Friday, July 12, 2013

rhubarb here, rhubarb there, rhubarb chutney everywhere

I've been going a little rhubarb nuts lately. Rhubarb syrup for lemonades and cocktails, rhubarb upside down cakes made in the cast iron skillet, strawberry-rhubarb frozen yogurt in my new ice cream maker. Fun fact about rhubarb: yes, the leaves are poisonous, but you'd have to eat five kilograms of leaves to reach a lethal dosage of oxalic acid.

For my first canning project of the year, I chose a rhubarb chutney, from the awesome Food in Jars, via Food 52. Chutneys are a South Asian condiment that usually contain fruit or vegetable mixed with spices - there's hundreds of varieties. North American chutney is usually fruit based, cooked down with vinegar and sugar, and a mixture of spices. The problem I've had with chutney in the past is what the heck do you do with all that chutney? Many cookbooks are quick to suggest serving it with meat, but vegetarian ideas? Here's a list I've come up with:

1. Obviously, a cheese plate! Chutney goes great on a crostini with brie or camembert. 

2. Grilled Cheese! Spread a spoonful of chutney on an aged cheddar grilled cheese.

3. With greens! Hearty sautéed greens, like kale or swiss chard taste great finished off with a spoonful of chutney. 

4. In a glaze! Use it as a sauce to glaze roasted or grilled vegetables. 

5. At a BBQ! Chutney is an awesome condiment for all manner of veggie burgers (and meat burgers.)

Now that I've convinced you, go make some chutney! As a note, I've also made Food in Jars Apple-Pear Chutney from her cookbook, which is also amazing.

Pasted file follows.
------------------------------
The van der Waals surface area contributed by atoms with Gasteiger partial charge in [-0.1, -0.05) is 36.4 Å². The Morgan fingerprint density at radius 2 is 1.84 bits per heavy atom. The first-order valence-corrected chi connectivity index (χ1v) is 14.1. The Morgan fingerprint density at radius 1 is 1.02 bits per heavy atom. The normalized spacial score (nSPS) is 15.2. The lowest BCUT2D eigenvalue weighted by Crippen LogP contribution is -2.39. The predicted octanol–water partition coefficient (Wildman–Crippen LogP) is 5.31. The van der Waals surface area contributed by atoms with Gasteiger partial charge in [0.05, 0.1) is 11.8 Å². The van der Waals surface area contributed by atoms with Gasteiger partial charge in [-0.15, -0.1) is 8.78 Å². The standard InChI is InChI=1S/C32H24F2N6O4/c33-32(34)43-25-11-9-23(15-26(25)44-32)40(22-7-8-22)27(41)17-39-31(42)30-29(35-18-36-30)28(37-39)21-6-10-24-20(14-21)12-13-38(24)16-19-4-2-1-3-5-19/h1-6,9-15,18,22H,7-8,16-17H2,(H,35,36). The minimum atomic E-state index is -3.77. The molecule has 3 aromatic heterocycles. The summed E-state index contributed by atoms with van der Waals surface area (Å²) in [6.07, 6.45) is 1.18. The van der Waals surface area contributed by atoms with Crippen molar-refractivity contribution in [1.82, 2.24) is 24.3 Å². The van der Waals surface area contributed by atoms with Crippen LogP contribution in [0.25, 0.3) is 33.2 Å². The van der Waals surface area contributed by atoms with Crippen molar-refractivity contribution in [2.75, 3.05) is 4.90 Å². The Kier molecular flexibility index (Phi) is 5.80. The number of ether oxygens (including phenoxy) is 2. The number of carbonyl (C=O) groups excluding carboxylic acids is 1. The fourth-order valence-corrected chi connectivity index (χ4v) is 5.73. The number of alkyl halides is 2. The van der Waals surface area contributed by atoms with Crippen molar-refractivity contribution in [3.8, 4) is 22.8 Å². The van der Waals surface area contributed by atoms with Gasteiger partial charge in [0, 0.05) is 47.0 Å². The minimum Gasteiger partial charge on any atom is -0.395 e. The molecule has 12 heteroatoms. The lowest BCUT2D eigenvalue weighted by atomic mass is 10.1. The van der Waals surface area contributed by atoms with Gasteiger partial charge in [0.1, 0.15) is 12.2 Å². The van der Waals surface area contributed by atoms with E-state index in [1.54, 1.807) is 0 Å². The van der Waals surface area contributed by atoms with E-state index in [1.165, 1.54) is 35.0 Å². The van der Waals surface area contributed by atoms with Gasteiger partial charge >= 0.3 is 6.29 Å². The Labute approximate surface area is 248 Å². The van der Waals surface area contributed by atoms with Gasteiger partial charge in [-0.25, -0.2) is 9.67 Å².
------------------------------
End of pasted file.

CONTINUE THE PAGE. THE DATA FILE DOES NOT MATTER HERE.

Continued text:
Rhubarb Chutney
This recipe makes only 3 half-pints, so if I've convinced you that you're going to love chutney, and you've got room on your shelves, you should double it. 

4 cups sliced rhubarb (around 1 pound)
1 cup minced onion
3/4 cup raisins
2 cups brown sugar
1 1/2 cup apple cider vinegar
2 tsp salt
1 tsp cinnamon
1 tsp freshly grated ginger
1/2 tsp ground cloves
1/2 tsp mustard seeds
1/4 tsp red chili flakes

Combine everything in a wide pot, bring to a boil over high heat, then reduce to simmer. Cook until the rhubarb breaks down, and the chutney is thickened, stirring regularly. It should take 20 to 30 minutes.

If you want to can this recipe, process for 10 minutes in a water bath. Otherwise, it will keep in the fridge for a few weeks, or the freezer for 6 months.

The last word? You can never have too much rhubarb.

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